UK’s smallest mobile operator could shut down unless it gets guaranteed 4G spectrum is assured
The company, which is described as “Britain’s largest foreign investor” has previously said that Three would go out of business if it was unable to secure enough bandwidth.
Canning Fok, managing director of Hutchison, reportedly told Prime Minister David Cameron that it was ready to halt investment or even close down its mobile operations in the UK in a meeting at Downing Street last month.
The meeting, which was also attended by culture secretary Jeremy Hunt and minister Ed Vaizey, was apparently not unusual due to Hutchison Whampoa’s expanding portfolio of British businesses, which includes chemist Superdrug and ports such as Felixstowe.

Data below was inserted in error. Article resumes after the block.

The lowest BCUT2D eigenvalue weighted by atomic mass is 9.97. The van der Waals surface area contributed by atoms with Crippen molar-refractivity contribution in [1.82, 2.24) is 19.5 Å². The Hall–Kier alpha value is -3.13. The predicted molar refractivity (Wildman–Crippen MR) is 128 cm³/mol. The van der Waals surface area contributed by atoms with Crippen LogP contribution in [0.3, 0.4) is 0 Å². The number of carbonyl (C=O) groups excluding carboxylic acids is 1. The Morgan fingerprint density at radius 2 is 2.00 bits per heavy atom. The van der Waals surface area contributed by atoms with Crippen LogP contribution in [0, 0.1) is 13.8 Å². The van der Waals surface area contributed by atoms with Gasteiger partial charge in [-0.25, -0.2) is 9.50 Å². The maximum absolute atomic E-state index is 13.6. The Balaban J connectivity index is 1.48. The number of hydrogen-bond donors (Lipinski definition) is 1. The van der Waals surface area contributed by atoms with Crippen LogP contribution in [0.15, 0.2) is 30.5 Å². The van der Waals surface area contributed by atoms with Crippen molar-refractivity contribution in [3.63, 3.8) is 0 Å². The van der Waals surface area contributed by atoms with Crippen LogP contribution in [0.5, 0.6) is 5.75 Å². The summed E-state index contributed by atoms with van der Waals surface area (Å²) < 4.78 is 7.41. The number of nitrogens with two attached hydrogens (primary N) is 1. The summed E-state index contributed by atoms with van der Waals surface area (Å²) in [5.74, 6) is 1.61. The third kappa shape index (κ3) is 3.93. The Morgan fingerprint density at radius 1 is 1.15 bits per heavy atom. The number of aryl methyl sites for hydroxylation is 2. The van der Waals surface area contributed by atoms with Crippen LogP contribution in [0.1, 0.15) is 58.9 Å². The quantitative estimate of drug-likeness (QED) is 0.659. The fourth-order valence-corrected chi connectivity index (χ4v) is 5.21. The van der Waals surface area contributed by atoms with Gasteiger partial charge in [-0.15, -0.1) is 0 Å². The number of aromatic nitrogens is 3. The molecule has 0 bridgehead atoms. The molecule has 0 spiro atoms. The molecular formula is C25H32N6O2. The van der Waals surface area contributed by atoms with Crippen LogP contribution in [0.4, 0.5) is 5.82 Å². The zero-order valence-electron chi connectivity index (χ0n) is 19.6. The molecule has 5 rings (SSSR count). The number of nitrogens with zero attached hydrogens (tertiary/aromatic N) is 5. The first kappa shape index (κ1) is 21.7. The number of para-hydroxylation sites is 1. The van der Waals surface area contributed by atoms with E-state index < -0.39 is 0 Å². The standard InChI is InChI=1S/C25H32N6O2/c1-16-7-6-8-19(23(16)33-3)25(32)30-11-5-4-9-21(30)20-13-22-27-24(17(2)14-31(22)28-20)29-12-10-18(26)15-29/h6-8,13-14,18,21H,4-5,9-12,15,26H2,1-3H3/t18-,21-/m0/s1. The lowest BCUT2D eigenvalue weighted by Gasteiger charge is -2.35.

Ofcom revealed in its proposals for the perpetually delayed auction of 4G spectrum that Three, the UK’s smallest mobile operator, would be the only network guaranteed bandwidth. However rivals such as Vodafone have disputed Three’s claims that its business would be unsustainable otherwise and that it would have plenty of opportunities to gain enough spectrum in the process, meaning it shouldn’t be entitled to cheap spectrum
It was previously believed that Everything Everywhere, the UK’s largest mobile network in terms of subscribers, would also be guaranteed bandwidth, but this is no longer the case. The operator has instead announced plans to create a 4G network on its existing spectrum, a move which has caused Three to threaten legal action, arguing that EE should not be allowed to launch it before the auction.
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